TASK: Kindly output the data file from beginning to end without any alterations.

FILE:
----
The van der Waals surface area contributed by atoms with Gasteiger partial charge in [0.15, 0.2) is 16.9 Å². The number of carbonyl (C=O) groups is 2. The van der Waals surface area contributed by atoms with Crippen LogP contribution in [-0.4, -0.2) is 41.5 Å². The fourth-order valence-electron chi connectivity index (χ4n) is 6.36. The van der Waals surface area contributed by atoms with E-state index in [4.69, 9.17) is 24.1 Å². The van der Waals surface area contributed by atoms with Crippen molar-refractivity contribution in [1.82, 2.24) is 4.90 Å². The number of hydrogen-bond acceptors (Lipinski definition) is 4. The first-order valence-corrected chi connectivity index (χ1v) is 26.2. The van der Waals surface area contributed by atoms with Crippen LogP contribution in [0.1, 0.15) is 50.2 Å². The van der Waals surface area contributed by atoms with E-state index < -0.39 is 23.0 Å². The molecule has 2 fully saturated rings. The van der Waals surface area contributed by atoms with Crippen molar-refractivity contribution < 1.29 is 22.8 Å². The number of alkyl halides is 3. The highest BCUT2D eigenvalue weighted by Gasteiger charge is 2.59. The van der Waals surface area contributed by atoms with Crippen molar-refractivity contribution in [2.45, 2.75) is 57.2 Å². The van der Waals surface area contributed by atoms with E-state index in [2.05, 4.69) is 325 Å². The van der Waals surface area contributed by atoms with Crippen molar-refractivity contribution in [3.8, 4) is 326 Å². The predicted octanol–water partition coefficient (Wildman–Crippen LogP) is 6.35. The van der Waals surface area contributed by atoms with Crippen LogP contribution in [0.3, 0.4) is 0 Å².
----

The van der Waals surface area contributed by atoms with Gasteiger partial charge in [0.15, 0.2) is 16.9 Å². The number of carbonyl (C=O) groups is 2. The van der Waals surface area contributed by atoms with Crippen LogP contribution in [-0.4, -0.2) is 41.5 Å². The fourth-order valence-electron chi connectivity index (χ4n) is 6.36. The van der Waals surface area contributed by atoms with E-state index in [4.69, 9.17) is 24.1 Å². The van der Waals surface area contributed by atoms with Crippen molar-refractivity contribution in [1.82, 2.24) is 4.90 Å². The number of hydrogen-bond acceptors (Lipinski definition) is 4. The first-order valence-corrected chi connectivity index (χ1v) is 26.2. The van der Waals surface area contributed by atoms with Crippen LogP contribution in [0.1, 0.15) is 50.2 Å². The van der Waals surface area contributed by atoms with E-state index < -0.39 is 23.0 Å². The molecule has 2 fully saturated rings. The van der Waals surface area contributed by atoms with Crippen molar-refractivity contribution < 1.29 is 22.8 Å². The number of alkyl halides is 3. The highest BCUT2D eigenvalue weighted by Gasteiger charge is 2.59. The van der Waals surface area contributed by atoms with Crippen molar-refractivity contribution in [2.45, 2.75) is 57.2 Å². The van der Waals surface area contributed by atoms with E-state index in [2.05, 4.69) is 325 Å². The van der Waals surface area contributed by atoms with Crippen molar-refractivity contribution in [3.8, 4) is 326 Å². The predicted octanol–water partition coefficient (Wildman–Crippen LogP) is 6.35. The van der Waals surface area contributed by atoms with Crippen LogP contribution in [0.3, 0.4) is 0 Å².